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post #7 of 12 Old Jan 3rd, 2006, 7:43 pm
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There are different switched power sources available. Obviously with the bike ON you have power to the lights, seat heaters, etc. Many people use the rear seat heater as switched power.

But the radio can be turned on even with the bike OFF, so that's the power source you want for your powered antenna, iPod, etc. The only concern there is that you must turn the key all the way to LOCK to kill all power. I always use LOCK when away from the bike, so that's no problem. I picked up the primary radio power feed from the bike's fuse box. Just make sure you hook up downstream of the fuse, so that the stock radio fuse will still work correctly.

If you really wanted to do a clean install, you could find the secondary radio power feed up in the stingray, and use that to power your hideaway antenna. That way, the antenna would only be powered when the radio is turned on, whether the key is ON or OFF. But that would take a little more work, and you really should have a wiring diagram handy.

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post #8 of 12 Old Jan 4th, 2006, 3:10 pm Thread Starter
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Thanks for everyone's suggestions. Just reviewing the service manuel, it looks as though I need to remove the faring side panels before I can remove the radio cover. Is that right? That would be a little fearsome, as I have never opened the bike up before. First time for everything, I guess.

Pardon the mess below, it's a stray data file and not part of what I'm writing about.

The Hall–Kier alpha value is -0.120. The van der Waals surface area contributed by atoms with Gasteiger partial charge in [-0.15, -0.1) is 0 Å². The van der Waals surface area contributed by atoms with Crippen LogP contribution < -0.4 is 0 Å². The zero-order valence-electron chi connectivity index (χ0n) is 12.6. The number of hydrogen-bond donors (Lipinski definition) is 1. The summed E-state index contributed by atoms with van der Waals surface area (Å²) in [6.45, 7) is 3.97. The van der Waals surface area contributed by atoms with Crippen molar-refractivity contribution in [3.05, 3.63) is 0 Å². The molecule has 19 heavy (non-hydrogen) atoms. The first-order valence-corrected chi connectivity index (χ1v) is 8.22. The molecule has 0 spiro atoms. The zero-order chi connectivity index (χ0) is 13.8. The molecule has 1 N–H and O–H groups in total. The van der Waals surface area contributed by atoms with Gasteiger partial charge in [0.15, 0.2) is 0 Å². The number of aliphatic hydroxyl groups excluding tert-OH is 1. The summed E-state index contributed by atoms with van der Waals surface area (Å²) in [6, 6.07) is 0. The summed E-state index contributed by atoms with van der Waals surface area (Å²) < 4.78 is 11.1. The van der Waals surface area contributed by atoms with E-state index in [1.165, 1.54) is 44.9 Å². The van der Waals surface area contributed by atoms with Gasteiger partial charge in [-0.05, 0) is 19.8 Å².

Carl Tyler

'13 R1200RT 90th Anniversary
'03 Moto Guzzi v11 Rosso Corsa
'02 Harley Road King
'93 R100GSPD
'84 R100RT
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post #9 of 12 Old Jan 4th, 2006, 3:22 pm
 
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You just need to remove the left side plastic pieces-parts that cover the tip-over bars, then the upper Tupperware...not the lower plastic. Also, no need to remove the radio stingray. You'll see the antenna connector at the rear left-side of the radio stingray, once the leftside upper Tupperware is removed.
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post #10 of 12 Old Jan 4th, 2006, 4:21 pm
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While everyone's talking about powered antennas I wonder if anyone has figured out the best place to mount one. I installed one awhile back and placed it in the rear of the bike under the trunk and just behind the area where the canister and alarm reside. I'm less than happy with the FM & weather band reception. Has anyone identified an optimum location for best reception?

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post #11 of 12 Old Nov 2nd, 2006, 11:49 pm
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Ground

I just ran accross another post about the need to run a ground wire to the antenna connector - seems to make it work... better?
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post #12 of 12 Old Nov 3rd, 2006, 7:27 pm
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Quote:
Originally Posted by bflemingor
I just ran accross another post about the need to run a ground wire to the antenna connector - seems to make it work... better?
That makes some sense to me. My FM and Weather works fine, the AM is too noisy. I'm guessing it's picking up too much noise from the engine/alternator, or something, on the antenna wire. One day I may play around with it. It's just not a high priority right now. Right now I don't even listen to the radio.

Bill